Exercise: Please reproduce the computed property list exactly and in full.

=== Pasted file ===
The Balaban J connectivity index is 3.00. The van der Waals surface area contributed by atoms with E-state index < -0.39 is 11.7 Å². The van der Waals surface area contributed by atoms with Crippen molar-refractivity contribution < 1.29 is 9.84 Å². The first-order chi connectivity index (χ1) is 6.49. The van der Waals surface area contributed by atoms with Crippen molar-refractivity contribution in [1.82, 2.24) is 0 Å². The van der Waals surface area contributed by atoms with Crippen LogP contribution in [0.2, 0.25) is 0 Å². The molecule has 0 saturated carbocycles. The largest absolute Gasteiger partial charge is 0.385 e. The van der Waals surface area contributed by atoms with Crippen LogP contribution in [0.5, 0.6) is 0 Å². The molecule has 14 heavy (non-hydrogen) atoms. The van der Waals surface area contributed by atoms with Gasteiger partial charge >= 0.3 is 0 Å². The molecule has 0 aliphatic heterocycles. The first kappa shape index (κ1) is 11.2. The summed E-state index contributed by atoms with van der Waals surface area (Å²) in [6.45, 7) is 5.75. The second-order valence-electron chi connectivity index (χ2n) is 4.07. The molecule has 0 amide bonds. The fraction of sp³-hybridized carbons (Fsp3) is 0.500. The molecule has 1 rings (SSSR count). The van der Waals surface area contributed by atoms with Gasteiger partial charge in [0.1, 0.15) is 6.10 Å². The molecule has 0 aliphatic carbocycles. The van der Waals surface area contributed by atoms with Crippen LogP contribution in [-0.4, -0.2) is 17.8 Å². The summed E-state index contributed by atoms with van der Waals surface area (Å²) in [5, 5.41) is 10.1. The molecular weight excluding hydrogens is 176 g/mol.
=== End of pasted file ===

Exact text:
The Balaban J connectivity index is 3.00. The van der Waals surface area contributed by atoms with E-state index < -0.39 is 11.7 Å². The van der Waals surface area contributed by atoms with Crippen molar-refractivity contribution < 1.29 is 9.84 Å². The first-order chi connectivity index (χ1) is 6.49. The van der Waals surface area contributed by atoms with Crippen molar-refractivity contribution in [1.82, 2.24) is 0 Å². The van der Waals surface area contributed by atoms with Crippen LogP contribution in [0.2, 0.25) is 0 Å². The molecule has 0 saturated carbocycles. The largest absolute Gasteiger partial charge is 0.385 e. The van der Waals surface area contributed by atoms with Crippen LogP contribution in [0.5, 0.6) is 0 Å². The molecule has 14 heavy (non-hydrogen) atoms. The van der Waals surface area contributed by atoms with Gasteiger partial charge >= 0.3 is 0 Å². The molecule has 0 aliphatic heterocycles. The first kappa shape index (κ1) is 11.2. The summed E-state index contributed by atoms with van der Waals surface area (Å²) in [6.45, 7) is 5.75. The second-order valence-electron chi connectivity index (χ2n) is 4.07. The molecule has 0 amide bonds. The fraction of sp³-hybridized carbons (Fsp3) is 0.500. The molecule has 1 rings (SSSR count). The van der Waals surface area contributed by atoms with Gasteiger partial charge in [0.1, 0.15) is 6.10 Å². The molecule has 0 aliphatic carbocycles. The van der Waals surface area contributed by atoms with Crippen LogP contribution in [-0.4, -0.2) is 17.8 Å². The summed E-state index contributed by atoms with van der Waals surface area (Å²) in [5, 5.41) is 10.1. The molecular weight excluding hydrogens is 176 g/mol.